• OI has multiple secondary features, including macrocephaly, blue sclerae, dentinogenesis imperfecta, hearing loss, neurological defects (macrocephaly and basilar invagination), and cardiopulmonary complications (the major cause of mortality directly related to OI). (nih.gov)
  • Because U brought it on by compressing the back of your neck-I would suggest an MRI (no CT scan) of cervical spine to rule out chiari malformation, and/or basilar invagination. (medhelp.org)
  • Basilar fractures are sometimes associated with tearing of the dura as well as CSF leakage. (brainmind.com)
  • With the dura removed, the base of the skull is free of fractures. (crimescene.com)
  • In complex depressed fractures, the dura mater is torn. (wikipedia.org)
  • The lag between skull movement and brain movement causes stretching of veins connecting the subdural space (the space beneath the dura mater of the brain) to the surface of the brain, resulting in minor disruptions of the brain structures. (thefreedictionary.com)
  • 4. Your childs skin can be seen on the proximal ends (i.E., the scalp and face, sparing the patient sit up and leaning forward, and the anterior dura mater and the. (aestheticscienceinstitute.edu)
  • The outer dura is the periosteum of the inside of the skull, and is continuous (through the sutural membranes and around the margins of the foramina) with the periosteum on the skull's outer surface. (duke.edu)
  • You will remove the skull cap (calvarium), attempting to leave behind both the periosteal and the meningeal dura. (duke.edu)
  • Sometimes, the adhesion of the dura to the inside of the calvarium cannot be easily freed, and the dura may tear away during the process of lifting the skull cap. (duke.edu)
  • Overall, the case described above details some of the classic physical exam and computed tomography findings associated with a skull base fracture and subarachnoid bleed with associated hyperacute hemorrhage after closed head injury. (appliedradiology.com)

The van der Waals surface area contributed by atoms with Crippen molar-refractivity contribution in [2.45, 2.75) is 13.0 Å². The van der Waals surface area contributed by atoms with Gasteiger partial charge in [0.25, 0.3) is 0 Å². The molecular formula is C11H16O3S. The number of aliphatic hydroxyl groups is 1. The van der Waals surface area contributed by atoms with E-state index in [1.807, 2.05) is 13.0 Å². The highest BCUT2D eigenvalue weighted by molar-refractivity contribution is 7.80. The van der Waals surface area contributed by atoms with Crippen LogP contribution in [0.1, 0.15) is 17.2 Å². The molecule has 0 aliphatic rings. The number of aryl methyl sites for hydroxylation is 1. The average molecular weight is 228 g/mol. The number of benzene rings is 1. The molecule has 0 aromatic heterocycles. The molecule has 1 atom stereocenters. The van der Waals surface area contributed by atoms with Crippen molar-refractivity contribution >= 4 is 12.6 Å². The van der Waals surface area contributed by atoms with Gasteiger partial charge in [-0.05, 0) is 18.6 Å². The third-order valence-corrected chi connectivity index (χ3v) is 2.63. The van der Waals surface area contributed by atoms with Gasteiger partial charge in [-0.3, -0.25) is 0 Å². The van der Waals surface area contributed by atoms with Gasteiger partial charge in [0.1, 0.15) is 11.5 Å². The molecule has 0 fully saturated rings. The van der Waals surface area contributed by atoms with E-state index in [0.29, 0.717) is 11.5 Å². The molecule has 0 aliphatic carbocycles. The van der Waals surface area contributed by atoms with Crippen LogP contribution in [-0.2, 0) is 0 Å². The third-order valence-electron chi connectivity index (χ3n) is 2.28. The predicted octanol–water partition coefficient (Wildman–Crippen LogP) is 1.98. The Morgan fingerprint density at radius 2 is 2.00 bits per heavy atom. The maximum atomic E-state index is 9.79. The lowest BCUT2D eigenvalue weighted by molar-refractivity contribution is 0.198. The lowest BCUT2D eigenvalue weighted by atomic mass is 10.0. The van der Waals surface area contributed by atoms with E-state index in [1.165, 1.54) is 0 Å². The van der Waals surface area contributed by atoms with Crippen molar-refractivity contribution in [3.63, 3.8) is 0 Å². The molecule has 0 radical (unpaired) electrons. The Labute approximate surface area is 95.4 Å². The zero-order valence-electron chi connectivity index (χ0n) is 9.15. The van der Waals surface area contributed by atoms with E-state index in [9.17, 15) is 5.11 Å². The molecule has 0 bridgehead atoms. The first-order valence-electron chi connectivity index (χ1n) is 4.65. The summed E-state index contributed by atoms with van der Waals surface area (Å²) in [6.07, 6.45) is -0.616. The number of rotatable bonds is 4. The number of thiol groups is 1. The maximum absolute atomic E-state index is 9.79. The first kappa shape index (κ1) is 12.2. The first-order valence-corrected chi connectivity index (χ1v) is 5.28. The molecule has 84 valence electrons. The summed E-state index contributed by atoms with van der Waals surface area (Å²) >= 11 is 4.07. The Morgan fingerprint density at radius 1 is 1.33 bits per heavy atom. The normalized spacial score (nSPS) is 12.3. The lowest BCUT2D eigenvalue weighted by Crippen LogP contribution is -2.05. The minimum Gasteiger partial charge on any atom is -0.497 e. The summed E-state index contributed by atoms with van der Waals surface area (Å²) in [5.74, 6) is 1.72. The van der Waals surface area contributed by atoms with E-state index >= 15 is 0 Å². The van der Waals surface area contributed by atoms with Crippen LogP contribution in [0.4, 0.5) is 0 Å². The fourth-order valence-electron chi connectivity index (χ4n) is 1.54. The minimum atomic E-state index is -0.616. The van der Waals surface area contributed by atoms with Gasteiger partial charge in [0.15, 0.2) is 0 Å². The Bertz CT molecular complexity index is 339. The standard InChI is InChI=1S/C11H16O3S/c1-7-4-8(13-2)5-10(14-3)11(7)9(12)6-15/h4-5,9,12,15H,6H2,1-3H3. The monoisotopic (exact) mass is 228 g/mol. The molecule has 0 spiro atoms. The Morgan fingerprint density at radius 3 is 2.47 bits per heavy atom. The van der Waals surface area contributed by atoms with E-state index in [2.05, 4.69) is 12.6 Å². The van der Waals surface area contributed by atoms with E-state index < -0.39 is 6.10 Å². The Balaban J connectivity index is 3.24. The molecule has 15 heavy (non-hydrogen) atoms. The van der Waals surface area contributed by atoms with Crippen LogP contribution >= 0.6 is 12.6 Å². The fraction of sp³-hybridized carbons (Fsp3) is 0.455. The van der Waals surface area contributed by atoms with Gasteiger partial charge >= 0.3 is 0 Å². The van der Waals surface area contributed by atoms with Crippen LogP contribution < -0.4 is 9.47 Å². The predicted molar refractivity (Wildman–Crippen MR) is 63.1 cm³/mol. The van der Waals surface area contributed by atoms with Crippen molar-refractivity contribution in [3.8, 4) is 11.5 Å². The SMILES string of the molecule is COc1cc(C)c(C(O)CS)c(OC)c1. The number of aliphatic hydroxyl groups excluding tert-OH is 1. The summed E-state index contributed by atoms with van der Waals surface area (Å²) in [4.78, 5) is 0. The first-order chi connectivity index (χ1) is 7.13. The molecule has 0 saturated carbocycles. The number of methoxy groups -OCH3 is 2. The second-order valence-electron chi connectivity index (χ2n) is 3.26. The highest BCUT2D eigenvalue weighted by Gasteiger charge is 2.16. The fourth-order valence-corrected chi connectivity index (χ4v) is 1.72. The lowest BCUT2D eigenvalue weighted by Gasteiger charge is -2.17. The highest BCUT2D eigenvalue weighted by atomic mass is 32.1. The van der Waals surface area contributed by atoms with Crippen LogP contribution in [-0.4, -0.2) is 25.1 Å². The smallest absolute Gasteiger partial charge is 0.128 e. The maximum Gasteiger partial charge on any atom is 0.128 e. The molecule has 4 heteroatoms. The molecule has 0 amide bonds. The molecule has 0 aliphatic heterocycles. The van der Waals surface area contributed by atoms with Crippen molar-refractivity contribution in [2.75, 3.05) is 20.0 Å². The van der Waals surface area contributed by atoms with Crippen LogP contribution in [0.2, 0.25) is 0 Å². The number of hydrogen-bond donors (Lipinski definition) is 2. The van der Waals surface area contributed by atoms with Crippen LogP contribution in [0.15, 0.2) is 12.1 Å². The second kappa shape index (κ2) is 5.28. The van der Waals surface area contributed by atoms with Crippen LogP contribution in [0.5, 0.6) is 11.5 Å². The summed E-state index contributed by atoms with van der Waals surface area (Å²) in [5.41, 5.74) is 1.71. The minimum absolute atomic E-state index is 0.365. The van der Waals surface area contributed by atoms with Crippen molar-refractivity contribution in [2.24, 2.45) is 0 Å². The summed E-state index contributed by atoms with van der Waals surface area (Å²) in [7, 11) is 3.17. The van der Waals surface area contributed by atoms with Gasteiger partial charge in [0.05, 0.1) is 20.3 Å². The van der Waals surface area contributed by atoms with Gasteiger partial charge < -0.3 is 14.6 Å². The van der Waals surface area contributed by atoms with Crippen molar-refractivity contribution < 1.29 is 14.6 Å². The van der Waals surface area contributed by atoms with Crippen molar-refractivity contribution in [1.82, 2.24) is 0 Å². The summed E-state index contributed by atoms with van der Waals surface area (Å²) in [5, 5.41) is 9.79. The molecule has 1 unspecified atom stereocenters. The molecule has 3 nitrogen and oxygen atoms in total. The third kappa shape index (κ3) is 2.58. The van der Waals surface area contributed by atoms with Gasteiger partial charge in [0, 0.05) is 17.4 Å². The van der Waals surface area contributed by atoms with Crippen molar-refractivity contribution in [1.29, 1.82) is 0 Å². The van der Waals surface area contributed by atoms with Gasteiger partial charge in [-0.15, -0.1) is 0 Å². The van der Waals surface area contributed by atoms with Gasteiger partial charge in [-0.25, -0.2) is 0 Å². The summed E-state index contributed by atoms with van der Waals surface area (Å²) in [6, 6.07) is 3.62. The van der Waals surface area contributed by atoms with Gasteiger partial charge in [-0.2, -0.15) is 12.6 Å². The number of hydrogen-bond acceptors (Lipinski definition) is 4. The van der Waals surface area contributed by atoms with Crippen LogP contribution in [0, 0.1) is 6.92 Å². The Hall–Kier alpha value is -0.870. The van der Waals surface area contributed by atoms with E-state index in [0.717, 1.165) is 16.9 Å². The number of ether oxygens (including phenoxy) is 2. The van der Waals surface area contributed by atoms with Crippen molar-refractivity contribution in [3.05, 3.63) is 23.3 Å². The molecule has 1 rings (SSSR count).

• The basilar part is a thick, somewhat quadrilateral piece in front of the foramen magnum and directed towards the pharynx. (wikipedia.org)
  • There are two midline skull landmarks at the foramen magnum. (wikipedia.org)
  • A noncontrast head CT was subsequently performed and demonstrated an area of extra-axial hyperdensity marginating the clivus and extending from the most inferiorly visualized aspect of the anterior foramen magnum cephalad towards the left and right cerebellopontine angle cisterns (Figures 1,2). (appliedradiology.com)
  • Below the orbit is the infraorbital foramen , which is the point of emergence for a sensory nerve that supplies the anterior face below the orbit. (opentextbc.ca)
  • The foramen lacerum is a relevant skull base structure that has been neglected for many years. (thejns.org)
  • The objective of this study was to provide a detailed investigation of the surgical anatomy of the foramen lacerum and its adjacent structures based on anatomical dissections and imaging studies, propose several relevant key surgical landmarks, and demonstrate the surgical technique for its full exposure with several illustrative cases. (thejns.org)